Adediwura Adesegha, popularly known as Blarkgold, burst into the Yoruba industry in 2008 and has since appeared in several movies in both English and Yoruba.
The Nollywood actor has also done plenty of work off screen. She has produced a number of movies featuring other high-profile actors through her production company Blarkgold Signatures, and is a brand ambassador for Play TV, the cable network formerly known as ConSat.
Here, Blarkgold tells Content Nigeria about her plans for 2018, her Play TV role and the movies and talkshows she is currently working on, including Deep Heat, The Girl Child and Memories With Wura.
Tell us about yourself.
I am Adediwura Adesegha, a Nollywood actor and filmmaker. I am also the founder of Giving is Fun, a charity project that supports widows.
You recently became a brand ambassador for Play TV. How did that come about?
I am excited to be a brand ambassador for Play. The company has been a great supporter of my movies and Giving is Fun. I approached them with some of the movie and talkshow productions I was working on a while back, one thing led to another and I was offered this huge opportunity of becoming their brand ambassador. Who would let that slip by? I grabbed it.
You are set to host a show on Irawo on Play TV. What is it about?
My show on Irawo is titled Memories With Wura. It’s a show where invited guests share past career and life experiences.
You recently said you were planning to be of great impact to Play TV. What steps are you taking to achieve this?
I’ve got loads of entertaining and educating programmes and movies exclusively for Play TV and I promise to represent them anywhere I go.
You recently featured in a short film. Tell us about your role and how you feel about the film.
It was a short film titled The Girl Child by director MattMax. I played the Winifred, who happened to be in the wrong marriage. The story talks about rape, violence, child abuse and so much more.
What other projects have you been part of recently?
I recently shot a movie titled Deep Heat, an English-language production directed by Funso Adeolu. It features other actors such as Bolanle Ninalowo, Liz Da-Silva, Toyin Oshinaike, Funmi Bank-Anthony, Odun Agoro and Arewa Ayodeji. I am also working on my talkshow, the sixth edition of Giving is Fun and some new movies: Bile and 7PM.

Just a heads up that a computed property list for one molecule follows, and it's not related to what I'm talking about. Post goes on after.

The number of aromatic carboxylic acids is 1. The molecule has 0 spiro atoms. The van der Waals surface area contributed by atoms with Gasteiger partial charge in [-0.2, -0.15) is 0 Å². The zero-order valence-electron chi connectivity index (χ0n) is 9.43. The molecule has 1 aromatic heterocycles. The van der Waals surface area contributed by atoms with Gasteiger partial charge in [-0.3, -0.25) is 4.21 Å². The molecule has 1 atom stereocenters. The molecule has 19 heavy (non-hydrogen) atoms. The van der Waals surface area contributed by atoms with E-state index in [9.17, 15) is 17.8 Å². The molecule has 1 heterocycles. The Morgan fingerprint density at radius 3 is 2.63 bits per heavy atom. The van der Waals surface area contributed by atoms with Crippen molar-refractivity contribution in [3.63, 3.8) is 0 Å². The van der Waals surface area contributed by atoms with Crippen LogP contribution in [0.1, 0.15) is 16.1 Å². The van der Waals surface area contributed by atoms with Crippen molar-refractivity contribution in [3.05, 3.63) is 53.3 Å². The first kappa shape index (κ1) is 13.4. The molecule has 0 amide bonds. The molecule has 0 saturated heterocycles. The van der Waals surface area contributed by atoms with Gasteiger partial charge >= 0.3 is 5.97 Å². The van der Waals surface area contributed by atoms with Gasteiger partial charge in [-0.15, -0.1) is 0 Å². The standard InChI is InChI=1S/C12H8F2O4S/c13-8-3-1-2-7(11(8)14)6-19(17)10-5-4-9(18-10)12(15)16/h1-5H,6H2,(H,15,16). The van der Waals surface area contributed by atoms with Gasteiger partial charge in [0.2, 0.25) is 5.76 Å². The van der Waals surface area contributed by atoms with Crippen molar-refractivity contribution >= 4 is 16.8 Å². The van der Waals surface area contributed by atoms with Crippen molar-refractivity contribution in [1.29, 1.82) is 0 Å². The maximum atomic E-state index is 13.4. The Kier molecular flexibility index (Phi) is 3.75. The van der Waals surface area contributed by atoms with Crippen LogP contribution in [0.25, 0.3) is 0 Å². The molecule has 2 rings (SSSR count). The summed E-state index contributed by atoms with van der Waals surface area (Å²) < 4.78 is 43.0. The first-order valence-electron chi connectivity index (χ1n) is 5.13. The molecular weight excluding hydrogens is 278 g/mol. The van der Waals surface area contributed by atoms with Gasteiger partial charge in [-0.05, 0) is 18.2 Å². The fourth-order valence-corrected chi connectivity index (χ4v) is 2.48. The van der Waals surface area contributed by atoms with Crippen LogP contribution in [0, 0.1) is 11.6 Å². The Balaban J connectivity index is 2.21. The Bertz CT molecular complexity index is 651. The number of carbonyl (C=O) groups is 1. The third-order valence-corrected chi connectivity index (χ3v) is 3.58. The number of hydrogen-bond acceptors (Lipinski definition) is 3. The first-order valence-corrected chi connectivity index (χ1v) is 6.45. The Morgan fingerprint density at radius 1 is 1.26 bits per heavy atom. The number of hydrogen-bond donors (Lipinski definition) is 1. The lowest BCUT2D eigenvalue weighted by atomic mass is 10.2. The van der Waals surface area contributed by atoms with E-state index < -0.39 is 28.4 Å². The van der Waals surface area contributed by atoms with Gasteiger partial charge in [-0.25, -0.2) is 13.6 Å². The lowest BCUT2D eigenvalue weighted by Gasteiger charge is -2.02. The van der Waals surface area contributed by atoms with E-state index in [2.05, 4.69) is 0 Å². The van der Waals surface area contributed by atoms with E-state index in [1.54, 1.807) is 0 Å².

What should your fans look forward to in 2018?
My fans should look forward to greatness and achievements in all areas.
This year will make it a decade since you began acting in Nollywood as a Yoruba actress. How have you evolved since then?
I’ve so far been able to carve a niche for myself. The entertainment world is highly competitive but, glory be to God, I am proud of where I am today – but not super proud, because I still have major tasks ahead.
I have learned that one needs to be versatile, creative, unique and hardworking. Spread your tentacles, get your hands on as many productive programmes as possible, in and outside your circle. Fame comes in so many unexpected ways so one needs to be a fast thinker and goal-getter. All these have been my guide.
What brought about your nickname, Blarkgold?
You won’t believe it when I tell you that I nicknamed myself with the help of a friend. On a Sunday, a friend of mine came visiting and we were engrossed, talking about the industry. I told her I wanted a nickname and she came up with Gold. I said that was the English translation of my name. She suggested other names that hinted at my complexion, like Black Babe and Black Queen, and lastly she said: “How about Black Gold?” I loved it – I immediately went on my social media handles and changed all my registered names to Adediwura Blarkgold, and my fans loved it too.
Catch Blarkgold in movies and talk shows exclusive to Play TV on Irawo, channel 300.
Nigerian musician Olamide Adedeji, also known as Baddosneh, will be joining Play TV as a brand ambassador, the cable network has announced.
Adedeji was named as the network’s latest ambassador this week when he signed an endorsement deal with Play.
Funmi Adenaike, general manager of Play TV, said: “Olamide is a brand loyal to local content in Nigeria. He is someone who encourages people to live their dreams and that is what Play TV is about. We care about local content that can compete anywhere in the world; this is why we have aligned ourselves with Olamide.”